The mechanisms underlying virulence differences among type A clades and between type A clades and type B are not known. To date, numerous studies have compared genetic variations present between type A and type B strains at both the genome and protein level and a few studies have also compared differences between type A clades, A1 and A2 , –. A previous study showed that FSC033 was better able to disseminate as compared to Schu S4 from the original inoculation site to the liver and spleen of infected mice . Consistent with A1b strains being better able to disseminate is the epidemiologic finding that the majority of isolates (67%) from patients infected with A1b strains were recovered from invasive sites (blood, lung, pleural fluid or CSF) as compared to patients infected with A1a (44%), A2 (10%) or type B (37%) strains . Rates of dissemination, immunological responses, and tissue tropism are areas for future analyses.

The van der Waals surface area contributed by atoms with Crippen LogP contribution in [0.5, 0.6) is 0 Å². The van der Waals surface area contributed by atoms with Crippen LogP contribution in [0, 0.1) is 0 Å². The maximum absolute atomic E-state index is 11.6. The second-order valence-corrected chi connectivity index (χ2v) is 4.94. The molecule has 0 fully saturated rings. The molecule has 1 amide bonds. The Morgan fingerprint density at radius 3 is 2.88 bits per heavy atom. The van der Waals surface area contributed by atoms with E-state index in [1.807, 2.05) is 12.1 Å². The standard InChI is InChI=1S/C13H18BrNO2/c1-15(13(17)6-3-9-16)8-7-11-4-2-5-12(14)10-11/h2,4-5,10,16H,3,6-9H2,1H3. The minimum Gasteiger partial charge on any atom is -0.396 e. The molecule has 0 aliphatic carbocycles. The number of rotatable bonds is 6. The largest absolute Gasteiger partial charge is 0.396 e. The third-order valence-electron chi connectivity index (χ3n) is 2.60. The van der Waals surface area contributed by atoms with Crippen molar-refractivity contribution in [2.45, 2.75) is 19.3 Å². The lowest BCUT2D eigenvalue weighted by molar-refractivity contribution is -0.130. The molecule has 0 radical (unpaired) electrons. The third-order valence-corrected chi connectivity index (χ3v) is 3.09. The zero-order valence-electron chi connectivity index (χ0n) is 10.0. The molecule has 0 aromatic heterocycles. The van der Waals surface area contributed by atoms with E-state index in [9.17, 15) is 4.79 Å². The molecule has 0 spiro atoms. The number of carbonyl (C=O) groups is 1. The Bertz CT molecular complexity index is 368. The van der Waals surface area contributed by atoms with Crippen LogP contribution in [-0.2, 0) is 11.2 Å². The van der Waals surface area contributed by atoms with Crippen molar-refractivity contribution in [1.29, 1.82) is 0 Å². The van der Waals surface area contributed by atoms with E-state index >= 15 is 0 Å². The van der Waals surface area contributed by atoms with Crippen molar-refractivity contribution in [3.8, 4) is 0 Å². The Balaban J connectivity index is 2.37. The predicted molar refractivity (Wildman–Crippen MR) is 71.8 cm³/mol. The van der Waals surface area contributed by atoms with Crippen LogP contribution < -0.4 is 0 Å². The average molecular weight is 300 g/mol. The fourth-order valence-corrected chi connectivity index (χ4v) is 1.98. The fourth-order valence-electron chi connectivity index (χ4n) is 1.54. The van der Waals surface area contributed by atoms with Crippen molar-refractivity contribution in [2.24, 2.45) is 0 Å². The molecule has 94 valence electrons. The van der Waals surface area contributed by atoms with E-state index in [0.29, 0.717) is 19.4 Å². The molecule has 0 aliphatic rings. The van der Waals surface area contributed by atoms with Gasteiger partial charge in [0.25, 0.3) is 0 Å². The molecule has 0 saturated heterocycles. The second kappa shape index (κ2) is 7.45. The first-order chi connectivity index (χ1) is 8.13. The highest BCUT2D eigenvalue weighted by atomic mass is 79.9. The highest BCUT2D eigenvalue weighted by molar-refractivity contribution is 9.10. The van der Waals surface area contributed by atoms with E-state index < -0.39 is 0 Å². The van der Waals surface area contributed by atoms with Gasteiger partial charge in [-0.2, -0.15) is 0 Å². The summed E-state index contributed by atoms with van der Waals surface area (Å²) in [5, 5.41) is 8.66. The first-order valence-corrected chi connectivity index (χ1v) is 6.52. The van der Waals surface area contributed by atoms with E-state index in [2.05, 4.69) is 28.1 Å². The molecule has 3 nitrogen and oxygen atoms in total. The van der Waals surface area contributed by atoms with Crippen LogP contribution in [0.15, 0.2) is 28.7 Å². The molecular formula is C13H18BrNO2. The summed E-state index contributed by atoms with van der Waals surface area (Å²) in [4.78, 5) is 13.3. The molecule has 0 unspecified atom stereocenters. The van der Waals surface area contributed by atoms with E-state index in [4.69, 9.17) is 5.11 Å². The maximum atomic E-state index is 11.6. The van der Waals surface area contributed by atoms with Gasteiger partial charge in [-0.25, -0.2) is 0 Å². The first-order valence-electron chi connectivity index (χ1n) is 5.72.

In conclusion, our results correlate with epidemiological data for human culture-confirmed tularemia cases in the United States, which demonstrated that A1b infections were associated with higher mortality as compared to A1a, A2 and type B infections . Here we showed that mice infected with A1b strains had a significantly shortened survival time as compared to mice infected with A1a, A2 or type B strains, demonstrating the importance of human epidemiological data and how it can yield hypotheses that can be studied in the laboratory. This finding will be important for raising awareness in states where human infections with A1b strains occur, which may aid in preventing mortality. The virulence differences identified among type A clades indicate we can no longer consider F. tularensis subsp. tularensis to be biologically homogeneous and the need to shift our attention from the subspecies to the clade level. Previous studies also showed differences in geographic distributions among type A clades , . The demonstration of genetic and geographic, as well as virulence, differences among the A1a, A1b and A2 clades brings into question their classification, given that F. tularensis subsp. tularensis was originally classified as a subspecies based on biochemical, geographic and virulence differences .